During the last decade, David Koch (above) and his brother Charles gave nearly $50 million to a network of policy and political groups that disparage climate science.
This six-part series, "Unreliable Sources: How the News Media Help the Kochs and ExxonMobil Spread Climate Disinformation," documents that the press routinely cites fossil fuel industry-backed climate contrarian think tanks without reporting their funding sources. For part 1, click here; part 2, click here; part 3, click here; part 4, click here; and part 5, click here.
Part 6: It's Time for the Media to Stop Giving Climate Contrarians a Free Ride
In October 2011, a government and industry watchdog group called the Checks and Balances Project sent a letter to the New York Times public editor -- what other papers call an ombudsman -- criticizing the paper for failing to report op-ed contributors' funding sources. Signed by more than 50 journalists and educators, the letter called on the paper to "set the nation's standard by disclosing financial conflicts of interest that their op-ed contributors may have at the time the piece is published."
The letter singled out an op-ed by Manhattan Institute fellow Robert Bryce as a prime example. To try to make the case that natural gas and nuclear power are more advantageous than solar, wind and other renewable technologies, Bryce overstated how much land renewable energy projects would need and ignored his favored energy sources' short-comings. Checks and Balances pointed out that Bryce's author bio failed to mention that two Manhattan Institute funders -- ExxonMobil and the Koch brothers -- are in the natural gas business.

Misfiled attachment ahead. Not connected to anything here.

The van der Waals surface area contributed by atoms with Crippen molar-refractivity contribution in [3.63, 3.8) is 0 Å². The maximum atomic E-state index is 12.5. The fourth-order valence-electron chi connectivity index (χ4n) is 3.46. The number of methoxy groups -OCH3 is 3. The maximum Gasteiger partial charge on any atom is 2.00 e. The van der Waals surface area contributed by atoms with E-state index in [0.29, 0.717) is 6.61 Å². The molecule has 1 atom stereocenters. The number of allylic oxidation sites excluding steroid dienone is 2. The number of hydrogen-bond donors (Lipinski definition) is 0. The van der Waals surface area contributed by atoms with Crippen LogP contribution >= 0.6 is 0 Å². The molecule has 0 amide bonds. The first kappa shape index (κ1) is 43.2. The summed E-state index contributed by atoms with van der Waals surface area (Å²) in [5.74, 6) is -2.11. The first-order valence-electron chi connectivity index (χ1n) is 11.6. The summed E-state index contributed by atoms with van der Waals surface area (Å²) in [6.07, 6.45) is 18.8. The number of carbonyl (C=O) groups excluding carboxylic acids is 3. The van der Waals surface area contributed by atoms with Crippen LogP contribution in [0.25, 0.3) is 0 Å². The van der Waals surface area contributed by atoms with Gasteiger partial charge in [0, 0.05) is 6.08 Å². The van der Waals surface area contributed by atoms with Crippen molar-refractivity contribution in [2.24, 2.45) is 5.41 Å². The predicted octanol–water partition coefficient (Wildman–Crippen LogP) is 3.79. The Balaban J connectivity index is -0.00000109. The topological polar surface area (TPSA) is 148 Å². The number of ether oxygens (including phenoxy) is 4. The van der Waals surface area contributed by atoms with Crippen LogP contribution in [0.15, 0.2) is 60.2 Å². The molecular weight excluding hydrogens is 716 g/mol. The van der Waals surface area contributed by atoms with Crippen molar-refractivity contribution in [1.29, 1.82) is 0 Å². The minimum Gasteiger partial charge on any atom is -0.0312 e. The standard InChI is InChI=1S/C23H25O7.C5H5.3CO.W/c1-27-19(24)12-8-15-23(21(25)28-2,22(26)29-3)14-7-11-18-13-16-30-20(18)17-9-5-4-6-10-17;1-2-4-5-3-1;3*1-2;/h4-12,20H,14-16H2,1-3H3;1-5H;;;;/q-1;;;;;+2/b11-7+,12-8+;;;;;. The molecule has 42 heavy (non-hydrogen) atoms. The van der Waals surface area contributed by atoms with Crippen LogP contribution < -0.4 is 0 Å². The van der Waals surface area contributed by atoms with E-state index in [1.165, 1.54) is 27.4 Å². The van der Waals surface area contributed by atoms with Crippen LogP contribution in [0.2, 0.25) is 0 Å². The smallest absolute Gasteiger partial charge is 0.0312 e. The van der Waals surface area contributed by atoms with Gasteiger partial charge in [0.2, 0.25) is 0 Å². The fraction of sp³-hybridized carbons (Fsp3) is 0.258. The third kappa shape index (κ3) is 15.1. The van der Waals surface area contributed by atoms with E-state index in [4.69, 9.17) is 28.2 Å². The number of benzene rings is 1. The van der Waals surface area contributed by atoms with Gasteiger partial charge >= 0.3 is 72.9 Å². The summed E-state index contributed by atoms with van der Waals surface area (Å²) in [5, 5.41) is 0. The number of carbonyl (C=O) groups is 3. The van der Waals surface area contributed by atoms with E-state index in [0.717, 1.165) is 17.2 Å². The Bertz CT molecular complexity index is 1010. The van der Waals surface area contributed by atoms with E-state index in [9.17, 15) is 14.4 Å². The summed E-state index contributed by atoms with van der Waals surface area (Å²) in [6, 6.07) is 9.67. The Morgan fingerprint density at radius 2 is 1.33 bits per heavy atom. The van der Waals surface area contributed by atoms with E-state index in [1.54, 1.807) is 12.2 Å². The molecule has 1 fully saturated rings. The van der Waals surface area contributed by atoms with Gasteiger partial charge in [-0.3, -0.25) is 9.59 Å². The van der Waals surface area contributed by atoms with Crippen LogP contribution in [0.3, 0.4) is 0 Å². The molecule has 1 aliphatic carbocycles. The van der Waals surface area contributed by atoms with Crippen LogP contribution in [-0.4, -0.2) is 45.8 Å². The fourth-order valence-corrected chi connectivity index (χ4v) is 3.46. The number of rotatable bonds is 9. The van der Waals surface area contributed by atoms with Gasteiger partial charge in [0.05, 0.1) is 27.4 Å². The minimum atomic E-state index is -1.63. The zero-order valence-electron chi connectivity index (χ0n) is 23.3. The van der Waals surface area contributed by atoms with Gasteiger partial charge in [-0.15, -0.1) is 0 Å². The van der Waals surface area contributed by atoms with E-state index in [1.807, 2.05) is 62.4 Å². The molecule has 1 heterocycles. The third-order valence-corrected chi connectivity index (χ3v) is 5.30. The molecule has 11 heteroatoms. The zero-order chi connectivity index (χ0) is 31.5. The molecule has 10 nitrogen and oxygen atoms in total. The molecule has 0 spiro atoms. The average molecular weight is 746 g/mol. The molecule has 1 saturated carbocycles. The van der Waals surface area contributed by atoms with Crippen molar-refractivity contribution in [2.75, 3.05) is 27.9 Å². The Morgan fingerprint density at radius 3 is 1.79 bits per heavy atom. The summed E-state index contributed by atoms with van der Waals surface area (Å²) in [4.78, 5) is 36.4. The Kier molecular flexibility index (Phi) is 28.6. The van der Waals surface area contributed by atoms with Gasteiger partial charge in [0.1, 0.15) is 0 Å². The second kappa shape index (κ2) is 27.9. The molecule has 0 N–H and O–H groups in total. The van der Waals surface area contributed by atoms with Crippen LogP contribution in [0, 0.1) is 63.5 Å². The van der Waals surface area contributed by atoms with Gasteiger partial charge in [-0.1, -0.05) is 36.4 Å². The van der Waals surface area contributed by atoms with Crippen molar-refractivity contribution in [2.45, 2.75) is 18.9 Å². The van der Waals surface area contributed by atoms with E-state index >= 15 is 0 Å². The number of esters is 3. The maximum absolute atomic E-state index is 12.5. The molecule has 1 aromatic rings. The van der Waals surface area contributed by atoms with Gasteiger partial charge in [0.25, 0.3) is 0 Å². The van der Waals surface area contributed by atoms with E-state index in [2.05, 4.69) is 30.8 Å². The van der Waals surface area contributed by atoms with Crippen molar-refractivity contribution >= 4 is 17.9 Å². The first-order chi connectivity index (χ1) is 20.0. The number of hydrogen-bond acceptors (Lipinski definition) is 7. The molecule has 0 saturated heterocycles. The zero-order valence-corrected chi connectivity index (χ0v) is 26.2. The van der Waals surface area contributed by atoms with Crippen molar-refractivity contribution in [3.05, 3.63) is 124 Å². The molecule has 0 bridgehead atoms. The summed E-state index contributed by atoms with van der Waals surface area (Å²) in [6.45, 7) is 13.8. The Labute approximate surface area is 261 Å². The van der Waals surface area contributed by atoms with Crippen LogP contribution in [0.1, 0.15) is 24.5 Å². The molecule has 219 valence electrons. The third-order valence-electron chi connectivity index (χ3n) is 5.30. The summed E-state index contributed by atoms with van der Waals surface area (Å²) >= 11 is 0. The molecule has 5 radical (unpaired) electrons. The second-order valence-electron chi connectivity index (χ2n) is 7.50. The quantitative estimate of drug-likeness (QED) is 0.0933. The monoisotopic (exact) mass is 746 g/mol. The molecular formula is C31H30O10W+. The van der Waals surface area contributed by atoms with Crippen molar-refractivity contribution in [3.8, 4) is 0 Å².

The paper's public editor at the time, Arthur S. Brisbane, responded in an October 29 column, "The Times Gives Them Space, but Who Pays Them?" "...[E]xperts generally have a point of view," Brisbane wrote. "And the Manhattan Institute's dependence on this category of funding [the fossil fuel industry] is slight -- about 2.5 percent of its budget over the past 10 years. But the issue of authorial transparency is an important one, albeit one that isn't always simple."
Brisbane then asked the Times editorial page editor, Andrew Rosenthal, to weigh in--and then gently disagreed with him.
As for Mr. Bryce, Mr. Rosenthal said the Op-Ed article itself made very clear that he was a proponent of traditional energy sources. The Manhattan Institute is "well known for its pro-market stances, including its skepticism of subsidies for alternative energy," he said.
Certainly, the Manhattan Institute is well-known to some, including organized groups like the Checks and Balances Project, whose Web site's promotion of green energy makes clear that it is on the opposite side of the energy debate (something the petition does not mention).